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Before I get into why I think Ron Artest is the Defensive Player of the Year, allow me to throw out this disclaimer: I am biased. Now, before you stop reading, let me explain. I’m not biased because I’m a Lakers fan (necessarily), I’m biased because I’ve seen nearly every minute that Ron Artest has played this season. This is something that I can not say about the other top defensive players in the NBA. So, because that is the case, I’ve seen first hand and game after game the impact that Ron has on the defensive side of the ball.  I can not make this same claim about some of the other elite defenders around the NBA.  Some may say that fact makes my views distorted or slanted. And that is a solid argument.  However, I will also say that this fact makes me informed about the guy that I’m watching. And the guy I’m watching is a fantastic defensive player that is playing some of the best defense, night in and night out, that I’ve seen in a long time from any player.

I understand that there are several other strong candidates for this award.  Reigning DPOY Dwight Howard is a fantastic defensive player in his own right and if he took home the hardware, I would applaud with little to  no complaint.  Besides Howard though, there’s players like Lebron (he of the chase down blocks and low foul rate), Andy Varejao (a great big man in P&R defense, drawer of offensive fouls, and overall defensive pest), and even defensive stalwarts KG (when healthy) and Tim Duncan (no explanation needed).  So why do I choose Artest?  Take a look at that list of contenders and tell me what you see.  That’s right, save for Lebron, that is a list of big men.  The guys who get loads of credit for blocked shots and rebounds (and to the more astute watcher hedging/recovering on pick and rolls, backline communication on defense, etc). 

But Artest is the all too rare stopper on the defensive wing.  He’s a guy that’s tasked with slowing down the premier offensive talents in the NBA – and does quite a good job at it.   And because Ron plays on the wing, his effectiveness won’t always be measured by the stats that are found in the box score.  Sure, Ron has opportunities to rack up steals – and he does average almost one and a half a game.  But Ron is not a player that gambles a lot in the passing lanes.  So while he may not rack up the gaudy steal numbers of some other players that shoot through gaps and read passes like a DB breaking on an out route (like Kobe, for example), the steals that Ron does pick up are mostly on the ball, litterally, taking the ball away from the man he’s guarding.  Which is just one facet of the smothering on ball defense that he exhibits nightly.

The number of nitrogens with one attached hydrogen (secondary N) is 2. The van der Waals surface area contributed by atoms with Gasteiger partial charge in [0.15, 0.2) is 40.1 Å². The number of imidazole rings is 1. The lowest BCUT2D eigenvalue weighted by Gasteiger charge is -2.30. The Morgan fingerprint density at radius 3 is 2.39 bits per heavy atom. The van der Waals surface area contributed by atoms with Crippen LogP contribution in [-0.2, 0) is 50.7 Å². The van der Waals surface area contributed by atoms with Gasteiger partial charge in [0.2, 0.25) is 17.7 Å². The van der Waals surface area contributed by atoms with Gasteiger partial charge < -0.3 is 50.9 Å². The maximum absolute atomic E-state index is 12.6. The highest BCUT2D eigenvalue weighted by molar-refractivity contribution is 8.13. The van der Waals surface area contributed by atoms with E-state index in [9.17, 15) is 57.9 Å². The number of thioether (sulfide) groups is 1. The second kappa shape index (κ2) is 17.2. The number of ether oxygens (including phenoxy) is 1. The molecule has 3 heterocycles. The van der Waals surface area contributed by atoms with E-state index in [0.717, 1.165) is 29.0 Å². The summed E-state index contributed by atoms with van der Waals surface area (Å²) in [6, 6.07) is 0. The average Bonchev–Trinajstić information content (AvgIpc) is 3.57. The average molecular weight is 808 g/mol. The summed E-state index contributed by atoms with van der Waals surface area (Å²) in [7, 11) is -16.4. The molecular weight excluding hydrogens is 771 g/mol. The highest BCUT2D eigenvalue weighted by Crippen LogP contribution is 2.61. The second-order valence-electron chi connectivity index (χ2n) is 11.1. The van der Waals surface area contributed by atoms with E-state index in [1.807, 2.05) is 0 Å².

Mainly though, it’s the tenacity and determination that Artest displays that has me recognizing his defense.  Really, he just plays hard.  He doesn’t take possessions off.  He fights through screens, he bodies up his man, he closes out hard, and he helps his teammates.  His overall effort is truly astounding when watched within the context of how normal players defend.  Before I got to watch Ron on a nightly basis, I just didn’t understand this fact.  But now, after watching him in 70+ games, I recognize how much effort he puts into defending.  It really is a sight to see.

His defensive versatility is also off the charts.  Last night, Ron battled Manu Ginobili (a SG) and bothered him on pretty much every possession that they faced off.  Sure, Ginobili ended up with some good numbers, but he worked his tail off to get them and took some punishment from Ron on several plays (including one in which Ron and LO doubled Manu and when Ginobili tried to escape dribble, Ron poked the ball away from behind – trademark Artest move – grabbed the ball, bumped Manu off and then powered up for the layup as Ginobili ducked away).    Just over a week ago, Ron did a spendid job on the beastly PG, Tyreke Evans.   Then before that, there was the number he did on Carmelo Anthony.  Ask Kevin Durant who he thinks is one of the toughest defenders he’s faced.  And sure, there will be nights where Ron gets beat – Lebron’s game in January, the first half against Vince Carter a few Sundays ago, or parts of the game that he had against Wade in Miami come to mind – but that happens to even the best defenders.  No one pitches a shut out in this league.  Especially not when facing the types of players that Ron faces.